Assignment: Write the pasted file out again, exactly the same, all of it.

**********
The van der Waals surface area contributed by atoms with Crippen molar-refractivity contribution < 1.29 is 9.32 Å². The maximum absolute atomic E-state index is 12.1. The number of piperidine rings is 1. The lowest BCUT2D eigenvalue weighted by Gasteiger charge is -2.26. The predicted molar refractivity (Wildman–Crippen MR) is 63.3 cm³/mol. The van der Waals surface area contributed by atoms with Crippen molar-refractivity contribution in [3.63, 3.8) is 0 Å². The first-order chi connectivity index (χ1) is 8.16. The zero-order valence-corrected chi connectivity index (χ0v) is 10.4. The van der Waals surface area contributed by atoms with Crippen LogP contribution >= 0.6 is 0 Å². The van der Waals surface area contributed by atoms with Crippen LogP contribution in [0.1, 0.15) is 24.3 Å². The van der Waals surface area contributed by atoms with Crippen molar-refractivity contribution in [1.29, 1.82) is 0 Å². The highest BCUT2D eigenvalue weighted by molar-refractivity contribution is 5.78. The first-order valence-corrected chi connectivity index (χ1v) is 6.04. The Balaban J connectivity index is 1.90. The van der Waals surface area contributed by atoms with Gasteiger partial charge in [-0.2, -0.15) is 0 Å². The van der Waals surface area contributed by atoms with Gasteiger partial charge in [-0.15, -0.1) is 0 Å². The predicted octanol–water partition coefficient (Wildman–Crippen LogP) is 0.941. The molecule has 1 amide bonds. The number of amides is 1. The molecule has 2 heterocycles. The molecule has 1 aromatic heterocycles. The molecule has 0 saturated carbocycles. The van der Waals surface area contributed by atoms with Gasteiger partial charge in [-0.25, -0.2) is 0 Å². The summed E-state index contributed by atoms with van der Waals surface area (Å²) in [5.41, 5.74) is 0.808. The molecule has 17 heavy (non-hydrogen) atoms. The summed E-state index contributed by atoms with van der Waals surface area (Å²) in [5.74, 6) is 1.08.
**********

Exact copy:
The van der Waals surface area contributed by atoms with Crippen molar-refractivity contribution < 1.29 is 9.32 Å². The maximum absolute atomic E-state index is 12.1. The number of piperidine rings is 1. The lowest BCUT2D eigenvalue weighted by Gasteiger charge is -2.26. The predicted molar refractivity (Wildman–Crippen MR) is 63.3 cm³/mol. The van der Waals surface area contributed by atoms with Crippen molar-refractivity contribution in [3.63, 3.8) is 0 Å². The first-order chi connectivity index (χ1) is 8.16. The zero-order valence-corrected chi connectivity index (χ0v) is 10.4. The van der Waals surface area contributed by atoms with Crippen LogP contribution >= 0.6 is 0 Å². The van der Waals surface area contributed by atoms with Crippen LogP contribution in [0.1, 0.15) is 24.3 Å². The van der Waals surface area contributed by atoms with Crippen molar-refractivity contribution in [1.29, 1.82) is 0 Å². The highest BCUT2D eigenvalue weighted by molar-refractivity contribution is 5.78. The first-order valence-corrected chi connectivity index (χ1v) is 6.04. The Balaban J connectivity index is 1.90. The van der Waals surface area contributed by atoms with Gasteiger partial charge in [-0.2, -0.15) is 0 Å². The van der Waals surface area contributed by atoms with Gasteiger partial charge in [-0.15, -0.1) is 0 Å². The predicted octanol–water partition coefficient (Wildman–Crippen LogP) is 0.941. The molecule has 1 amide bonds. The number of amides is 1. The molecule has 2 heterocycles. The molecule has 1 aromatic heterocycles. The molecule has 0 saturated carbocycles. The van der Waals surface area contributed by atoms with Gasteiger partial charge in [-0.25, -0.2) is 0 Å². The summed E-state index contributed by atoms with van der Waals surface area (Å²) in [5.41, 5.74) is 0.808. The molecule has 17 heavy (non-hydrogen) atoms. The summed E-state index contributed by atoms with van der Waals surface area (Å²) in [5.74, 6) is 1.08.